Photo courtesy NOAA.

The following excerpt was taken from an Opinion piece that appeared on Seacoast Online, written by John Bullard, the Northeast Region administrator for NOAA Fisheries.

“Mr. Bullard, am I going to make it?” The question, from a Gloucester, Massachusetts, groundfish fisherman, hit me like a brick. It’s a sentiment I heard echoed by other fishermen from various ports throughout my first 6 months on the job as Northeast Regional administrator for NOAA Fisheries Service.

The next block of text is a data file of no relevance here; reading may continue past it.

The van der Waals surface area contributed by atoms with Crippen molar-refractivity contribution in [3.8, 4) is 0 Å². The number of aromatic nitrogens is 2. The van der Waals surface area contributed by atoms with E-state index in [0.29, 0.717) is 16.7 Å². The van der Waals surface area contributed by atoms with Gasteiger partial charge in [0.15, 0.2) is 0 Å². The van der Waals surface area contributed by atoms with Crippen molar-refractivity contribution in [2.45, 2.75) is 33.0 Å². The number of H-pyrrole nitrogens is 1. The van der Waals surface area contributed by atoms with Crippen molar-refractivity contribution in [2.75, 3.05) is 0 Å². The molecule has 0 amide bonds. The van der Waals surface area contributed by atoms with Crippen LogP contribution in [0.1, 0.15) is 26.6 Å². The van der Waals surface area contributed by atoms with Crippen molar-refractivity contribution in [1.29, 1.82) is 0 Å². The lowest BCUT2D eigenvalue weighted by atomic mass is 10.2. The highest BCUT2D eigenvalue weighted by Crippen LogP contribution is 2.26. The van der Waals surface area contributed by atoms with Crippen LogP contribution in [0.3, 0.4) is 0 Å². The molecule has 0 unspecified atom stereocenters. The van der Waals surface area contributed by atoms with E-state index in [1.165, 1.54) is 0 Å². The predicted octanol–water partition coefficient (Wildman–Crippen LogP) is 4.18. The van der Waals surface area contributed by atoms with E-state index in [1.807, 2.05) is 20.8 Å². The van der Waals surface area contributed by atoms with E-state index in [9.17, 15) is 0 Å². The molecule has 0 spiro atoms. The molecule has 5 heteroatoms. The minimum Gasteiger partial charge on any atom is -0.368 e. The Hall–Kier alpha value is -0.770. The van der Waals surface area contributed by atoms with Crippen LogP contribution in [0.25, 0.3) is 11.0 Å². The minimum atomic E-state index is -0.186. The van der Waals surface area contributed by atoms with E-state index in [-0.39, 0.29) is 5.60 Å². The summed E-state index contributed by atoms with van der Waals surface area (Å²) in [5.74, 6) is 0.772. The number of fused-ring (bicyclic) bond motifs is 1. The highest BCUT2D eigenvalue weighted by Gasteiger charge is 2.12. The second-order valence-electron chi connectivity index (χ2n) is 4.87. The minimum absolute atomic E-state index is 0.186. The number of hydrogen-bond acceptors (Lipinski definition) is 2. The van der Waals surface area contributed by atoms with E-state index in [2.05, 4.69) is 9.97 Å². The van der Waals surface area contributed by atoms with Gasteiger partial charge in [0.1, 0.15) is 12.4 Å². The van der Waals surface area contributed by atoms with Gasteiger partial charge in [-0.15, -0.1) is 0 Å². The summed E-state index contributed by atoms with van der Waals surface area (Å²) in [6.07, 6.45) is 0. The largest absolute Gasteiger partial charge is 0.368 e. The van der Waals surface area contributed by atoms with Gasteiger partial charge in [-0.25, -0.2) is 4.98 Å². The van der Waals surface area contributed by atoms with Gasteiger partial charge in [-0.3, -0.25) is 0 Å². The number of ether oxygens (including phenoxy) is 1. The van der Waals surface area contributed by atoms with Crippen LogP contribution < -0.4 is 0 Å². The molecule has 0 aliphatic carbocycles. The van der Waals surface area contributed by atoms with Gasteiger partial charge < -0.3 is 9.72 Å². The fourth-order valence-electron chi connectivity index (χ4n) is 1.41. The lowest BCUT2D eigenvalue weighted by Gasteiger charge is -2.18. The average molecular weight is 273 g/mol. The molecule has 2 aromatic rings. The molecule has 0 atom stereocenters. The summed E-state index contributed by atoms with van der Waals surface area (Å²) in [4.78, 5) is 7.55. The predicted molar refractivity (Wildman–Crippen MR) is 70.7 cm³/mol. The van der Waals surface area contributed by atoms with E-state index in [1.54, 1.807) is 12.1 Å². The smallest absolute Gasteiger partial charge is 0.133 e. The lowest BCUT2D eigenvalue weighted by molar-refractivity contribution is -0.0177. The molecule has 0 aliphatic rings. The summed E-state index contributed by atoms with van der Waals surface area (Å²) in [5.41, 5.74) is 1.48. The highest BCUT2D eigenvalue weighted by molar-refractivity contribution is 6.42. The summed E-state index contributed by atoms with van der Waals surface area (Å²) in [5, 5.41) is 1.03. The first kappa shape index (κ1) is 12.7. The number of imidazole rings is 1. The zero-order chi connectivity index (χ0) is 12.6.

For centuries the Gulf of Maine and Georges Bank have supported bountiful stocks of cod, haddock and flounder, attracting fishermen from all over the world. Unfortunately today, these fish stocks are just a remnant of what they were only a few decades ago. In fact, two of the most sought after stocks, Gulf of Maine cod and Georges Bank cod, are at just 20 percent and 7 percent, respectively, of sustainable levels — that is levels that would allow those fish stocks to reproduce and keep pace with the number of fish being removed by fishing. The number of young Gulf of Maine cod being born is the lowest it’s been since the 1980s, and cod on Georges Bank aren’t growing as fast or as big as they used to, which means they will produce fewer eggs in the future. At last week’s New England Fisheries Management Council meeting, I heard more than once from fishermen and scientists alike that once-abundant fish in the waters off New England “just aren’t there.”

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